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Predictive information and error processing: The role of medial-frontal cortex during motor control

Authors


  • The first author thanks the Michael Smith Foundation for Health Research for financial support for this research. This research was supported in part by National Sciences and Engineering Research Council Discovery Grant 312409-05.

  • Supplemental material is available at: http://web.uvic.ca/psyc/braincoglab/lab_research.html

Address reprint requests to: Olav Krigolson, Department of Psychology, University of Victoria, PO Box 3015 STN CSC, Victoria, BC, V8W 3P1, Canada. E-mail: olav@uvic.ca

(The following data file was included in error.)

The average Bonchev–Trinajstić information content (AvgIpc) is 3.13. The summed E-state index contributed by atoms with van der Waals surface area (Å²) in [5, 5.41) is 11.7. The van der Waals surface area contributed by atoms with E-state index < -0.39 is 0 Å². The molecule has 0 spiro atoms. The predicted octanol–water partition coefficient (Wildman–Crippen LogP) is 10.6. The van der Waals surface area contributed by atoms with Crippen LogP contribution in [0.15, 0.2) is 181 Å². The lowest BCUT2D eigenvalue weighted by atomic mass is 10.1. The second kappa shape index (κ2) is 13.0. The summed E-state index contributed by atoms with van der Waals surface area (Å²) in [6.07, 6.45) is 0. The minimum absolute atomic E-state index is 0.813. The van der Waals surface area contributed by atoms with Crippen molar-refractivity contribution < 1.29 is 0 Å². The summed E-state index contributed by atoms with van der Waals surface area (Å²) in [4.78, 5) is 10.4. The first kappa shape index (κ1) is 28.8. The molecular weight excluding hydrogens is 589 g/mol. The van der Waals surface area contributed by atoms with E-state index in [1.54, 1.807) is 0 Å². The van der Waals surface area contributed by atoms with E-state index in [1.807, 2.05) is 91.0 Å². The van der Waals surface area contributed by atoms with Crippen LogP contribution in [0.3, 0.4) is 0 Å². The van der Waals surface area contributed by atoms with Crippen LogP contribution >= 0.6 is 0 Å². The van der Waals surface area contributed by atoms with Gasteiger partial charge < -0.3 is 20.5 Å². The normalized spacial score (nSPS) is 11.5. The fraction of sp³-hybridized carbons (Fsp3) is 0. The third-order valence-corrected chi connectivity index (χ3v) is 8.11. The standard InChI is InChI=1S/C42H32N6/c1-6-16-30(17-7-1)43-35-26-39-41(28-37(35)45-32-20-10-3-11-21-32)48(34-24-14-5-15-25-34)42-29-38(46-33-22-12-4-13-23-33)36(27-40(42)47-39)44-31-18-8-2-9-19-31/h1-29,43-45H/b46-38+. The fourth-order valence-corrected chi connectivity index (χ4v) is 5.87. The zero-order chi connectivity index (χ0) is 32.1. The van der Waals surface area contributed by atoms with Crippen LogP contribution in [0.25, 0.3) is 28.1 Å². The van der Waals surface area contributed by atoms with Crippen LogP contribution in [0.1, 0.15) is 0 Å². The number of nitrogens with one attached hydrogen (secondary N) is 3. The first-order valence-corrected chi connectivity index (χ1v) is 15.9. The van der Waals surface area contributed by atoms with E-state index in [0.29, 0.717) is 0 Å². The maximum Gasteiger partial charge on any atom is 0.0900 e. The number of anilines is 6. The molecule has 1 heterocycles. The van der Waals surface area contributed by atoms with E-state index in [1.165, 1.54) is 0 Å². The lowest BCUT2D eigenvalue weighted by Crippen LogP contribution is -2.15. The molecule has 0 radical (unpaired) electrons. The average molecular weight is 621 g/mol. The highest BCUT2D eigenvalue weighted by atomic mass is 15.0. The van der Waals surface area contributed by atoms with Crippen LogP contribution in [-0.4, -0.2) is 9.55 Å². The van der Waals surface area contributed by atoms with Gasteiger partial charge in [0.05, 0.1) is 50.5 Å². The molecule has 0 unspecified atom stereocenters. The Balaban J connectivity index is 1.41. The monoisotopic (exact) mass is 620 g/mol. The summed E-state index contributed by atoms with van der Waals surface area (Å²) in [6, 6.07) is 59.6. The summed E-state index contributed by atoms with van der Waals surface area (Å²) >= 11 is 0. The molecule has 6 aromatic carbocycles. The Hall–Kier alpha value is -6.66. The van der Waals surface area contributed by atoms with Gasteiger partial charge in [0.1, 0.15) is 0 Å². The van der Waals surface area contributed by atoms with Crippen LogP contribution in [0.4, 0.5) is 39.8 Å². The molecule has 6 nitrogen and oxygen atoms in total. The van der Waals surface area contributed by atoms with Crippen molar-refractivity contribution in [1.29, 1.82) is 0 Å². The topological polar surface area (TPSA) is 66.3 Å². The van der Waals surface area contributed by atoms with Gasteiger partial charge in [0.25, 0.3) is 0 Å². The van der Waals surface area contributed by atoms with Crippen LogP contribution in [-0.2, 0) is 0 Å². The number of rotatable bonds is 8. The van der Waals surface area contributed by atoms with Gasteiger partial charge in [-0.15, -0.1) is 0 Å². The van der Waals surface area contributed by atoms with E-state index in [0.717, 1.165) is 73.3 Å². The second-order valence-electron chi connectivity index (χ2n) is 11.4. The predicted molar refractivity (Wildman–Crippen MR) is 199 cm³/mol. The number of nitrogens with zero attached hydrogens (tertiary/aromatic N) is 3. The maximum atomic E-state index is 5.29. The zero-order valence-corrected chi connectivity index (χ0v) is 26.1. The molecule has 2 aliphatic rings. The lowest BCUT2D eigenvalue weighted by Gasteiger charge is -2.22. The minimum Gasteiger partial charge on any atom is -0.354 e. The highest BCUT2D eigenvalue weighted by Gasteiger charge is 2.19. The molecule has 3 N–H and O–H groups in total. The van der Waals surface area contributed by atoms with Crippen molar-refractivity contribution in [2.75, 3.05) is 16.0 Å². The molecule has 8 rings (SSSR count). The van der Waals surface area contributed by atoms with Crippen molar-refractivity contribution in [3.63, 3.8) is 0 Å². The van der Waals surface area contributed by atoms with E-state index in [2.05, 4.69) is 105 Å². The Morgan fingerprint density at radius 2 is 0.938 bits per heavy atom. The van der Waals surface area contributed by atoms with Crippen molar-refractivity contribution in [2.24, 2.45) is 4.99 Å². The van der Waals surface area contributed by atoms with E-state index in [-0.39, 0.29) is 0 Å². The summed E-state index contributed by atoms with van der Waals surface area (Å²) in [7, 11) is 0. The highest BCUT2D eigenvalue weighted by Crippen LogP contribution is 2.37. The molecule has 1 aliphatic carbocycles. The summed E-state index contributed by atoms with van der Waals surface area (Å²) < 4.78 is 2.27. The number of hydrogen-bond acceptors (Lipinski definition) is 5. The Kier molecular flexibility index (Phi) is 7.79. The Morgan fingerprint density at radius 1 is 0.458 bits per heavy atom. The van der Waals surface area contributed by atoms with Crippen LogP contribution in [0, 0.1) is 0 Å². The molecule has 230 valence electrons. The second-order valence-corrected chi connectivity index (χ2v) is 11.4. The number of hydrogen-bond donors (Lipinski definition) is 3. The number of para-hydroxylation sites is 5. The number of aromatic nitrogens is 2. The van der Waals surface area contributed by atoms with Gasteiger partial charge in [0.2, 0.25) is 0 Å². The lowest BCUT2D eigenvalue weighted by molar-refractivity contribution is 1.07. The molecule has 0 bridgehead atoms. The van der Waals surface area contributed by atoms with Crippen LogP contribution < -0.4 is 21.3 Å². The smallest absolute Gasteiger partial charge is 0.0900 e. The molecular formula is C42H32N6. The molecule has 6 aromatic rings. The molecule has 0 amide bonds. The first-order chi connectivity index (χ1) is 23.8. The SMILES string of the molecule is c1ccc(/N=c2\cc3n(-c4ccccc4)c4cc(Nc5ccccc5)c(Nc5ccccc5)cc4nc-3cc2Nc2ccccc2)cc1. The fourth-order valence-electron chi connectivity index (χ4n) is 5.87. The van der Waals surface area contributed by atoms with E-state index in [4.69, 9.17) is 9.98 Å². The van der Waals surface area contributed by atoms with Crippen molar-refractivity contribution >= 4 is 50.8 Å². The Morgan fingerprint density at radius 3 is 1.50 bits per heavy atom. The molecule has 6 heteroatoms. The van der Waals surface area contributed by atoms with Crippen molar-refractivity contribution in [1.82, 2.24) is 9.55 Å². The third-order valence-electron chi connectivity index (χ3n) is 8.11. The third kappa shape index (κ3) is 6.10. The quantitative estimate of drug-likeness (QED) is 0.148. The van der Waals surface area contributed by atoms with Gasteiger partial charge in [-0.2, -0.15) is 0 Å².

Abstract

We have recently provided evidence that an error-related negativity (ERN), an ERP component generated within medial-frontal cortex, is elicited by errors made during the performance of a continuous tracking task (O.E. Krigolson & C.B. Holroyd, 2006). In the present study we conducted two experiments to investigate the ability of the medial-frontal error system to evaluate predictive error information. In two experiments participants used a joystick to perform a computer-based continuous tracking task in which some tracking errors were inevitable. In both experiments, half of these errors were preceded by a predictive cue. The results of both experiments indicated that an ERN-like waveform was elicited by tracking errors. Furthermore, in both experiments the predicted error waveforms had an earlier peak latency than the unpredicted error waveforms. These results demonstrate that the medial-frontal error system can evaluate predictive error information.

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